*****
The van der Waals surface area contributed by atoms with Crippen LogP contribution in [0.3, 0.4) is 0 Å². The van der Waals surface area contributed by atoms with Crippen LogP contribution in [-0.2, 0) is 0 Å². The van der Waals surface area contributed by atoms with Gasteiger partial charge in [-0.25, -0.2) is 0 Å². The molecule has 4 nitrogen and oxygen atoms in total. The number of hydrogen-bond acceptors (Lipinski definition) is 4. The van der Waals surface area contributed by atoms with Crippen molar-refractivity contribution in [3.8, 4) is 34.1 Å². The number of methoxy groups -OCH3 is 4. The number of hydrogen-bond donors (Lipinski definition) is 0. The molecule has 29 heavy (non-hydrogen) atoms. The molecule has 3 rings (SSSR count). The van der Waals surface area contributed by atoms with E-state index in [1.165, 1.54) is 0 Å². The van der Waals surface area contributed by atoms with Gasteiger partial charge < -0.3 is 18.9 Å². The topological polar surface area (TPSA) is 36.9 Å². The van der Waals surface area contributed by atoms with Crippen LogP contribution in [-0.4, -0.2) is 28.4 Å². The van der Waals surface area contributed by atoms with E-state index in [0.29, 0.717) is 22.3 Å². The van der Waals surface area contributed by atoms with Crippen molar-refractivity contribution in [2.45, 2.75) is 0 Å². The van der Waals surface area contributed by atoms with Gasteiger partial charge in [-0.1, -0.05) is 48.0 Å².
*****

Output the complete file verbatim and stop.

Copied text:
The van der Waals surface area contributed by atoms with Crippen LogP contribution in [0.3, 0.4) is 0 Å². The van der Waals surface area contributed by atoms with Crippen LogP contribution in [-0.2, 0) is 0 Å². The van der Waals surface area contributed by atoms with Gasteiger partial charge in [-0.25, -0.2) is 0 Å². The molecule has 4 nitrogen and oxygen atoms in total. The number of hydrogen-bond acceptors (Lipinski definition) is 4. The van der Waals surface area contributed by atoms with Crippen molar-refractivity contribution in [3.8, 4) is 34.1 Å². The number of methoxy groups -OCH3 is 4. The number of hydrogen-bond donors (Lipinski definition) is 0. The molecule has 29 heavy (non-hydrogen) atoms. The molecule has 3 rings (SSSR count). The van der Waals surface area contributed by atoms with E-state index in [1.165, 1.54) is 0 Å². The van der Waals surface area contributed by atoms with Gasteiger partial charge < -0.3 is 18.9 Å². The topological polar surface area (TPSA) is 36.9 Å². The van der Waals surface area contributed by atoms with Crippen LogP contribution in [-0.4, -0.2) is 28.4 Å². The van der Waals surface area contributed by atoms with E-state index in [0.29, 0.717) is 22.3 Å². The van der Waals surface area contributed by atoms with Crippen molar-refractivity contribution in [2.45, 2.75) is 0 Å². The van der Waals surface area contributed by atoms with Gasteiger partial charge in [-0.1, -0.05) is 48.0 Å².